Housing Just Isn’t Affordable
Jeff Foreman, Director of Policy
A new National Low Income Housing Coalition (a Care for the Homeless advocacy partner we’ve worked with advocating for affordable housing for extremely-low income Americans) study reports the average hourly wage a full-time (40 hour-a-week, 52 week a year) required to afford an average two-bedroom apartment is $18.92 an hour.
In a more expensive housing market, finding affordable housing in New York City is much harder. Two-thirds of New Yorkers rent (the national average is about one-third, so affordable rent is more critical here). One-third (1 million) of city tenant households are “rent-burdened” according to HUD (they define households spending over 30% of gross income on housing as “rent-burdened” - their housing isn’t affordable for them). More staggering, 600,000 New Yorkers (20% of all renters) pay over 50% of household income for housing (HUD defines that as “severely rent-burdened”). Several recent studies document New York rents are rising much faster than income.
Most shocking, among extremely-low income New Yorkers (for example a family of 3 earning up to $22,450 – which includes households with both a full-time and half time minimum wage worker) 88% are rent burdened. Even among very-low income tenant households at up to $37,350 annual income, 81% are rent-burdened.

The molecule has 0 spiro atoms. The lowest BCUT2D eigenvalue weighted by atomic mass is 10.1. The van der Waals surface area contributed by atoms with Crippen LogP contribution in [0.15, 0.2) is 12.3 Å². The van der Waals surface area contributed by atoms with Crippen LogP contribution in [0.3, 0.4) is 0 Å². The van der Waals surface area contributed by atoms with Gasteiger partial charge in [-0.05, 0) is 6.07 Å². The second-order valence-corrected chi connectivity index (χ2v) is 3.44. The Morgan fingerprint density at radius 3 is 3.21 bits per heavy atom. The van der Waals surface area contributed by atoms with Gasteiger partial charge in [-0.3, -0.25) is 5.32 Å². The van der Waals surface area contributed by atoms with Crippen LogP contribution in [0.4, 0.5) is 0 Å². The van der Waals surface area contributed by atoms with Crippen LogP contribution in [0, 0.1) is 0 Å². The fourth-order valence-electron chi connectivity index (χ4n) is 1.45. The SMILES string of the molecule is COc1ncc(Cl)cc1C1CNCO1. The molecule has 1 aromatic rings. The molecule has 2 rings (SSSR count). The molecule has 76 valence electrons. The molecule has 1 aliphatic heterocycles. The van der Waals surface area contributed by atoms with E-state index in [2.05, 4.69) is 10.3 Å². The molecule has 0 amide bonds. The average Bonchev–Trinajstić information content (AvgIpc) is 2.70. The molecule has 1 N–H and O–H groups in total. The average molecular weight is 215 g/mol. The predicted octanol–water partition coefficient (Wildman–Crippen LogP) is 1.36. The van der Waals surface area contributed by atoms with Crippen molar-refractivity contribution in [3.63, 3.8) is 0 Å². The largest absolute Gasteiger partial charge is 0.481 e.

Mayor de Blasio is releasing a plan to save or create 200,000 units of affordable housing over a decade. That’s more, at a faster pace, than ever before in New York City or anywhere in the United States. City Council has proposed more affordable housing funding, including specific new funding resources. This week Manhattan Borough President Gale Brewer proposed still more funding, including a program to move some Department of Homeless Services funding to affordable housing as the city can close emergency shelters by moving people experiencing homelessness to newly created stable housing.
All three plans include two major Care for the Homeless policy agenda items: a robust, flexible rental subsidy to move people from city shelters to stable housing and re-instituting a plan to use about one-third of Section 8 housing vouchers and NYCHA public housing units targeted to people living in city shelters. These are important steps on the journey to end homelessness as we know it.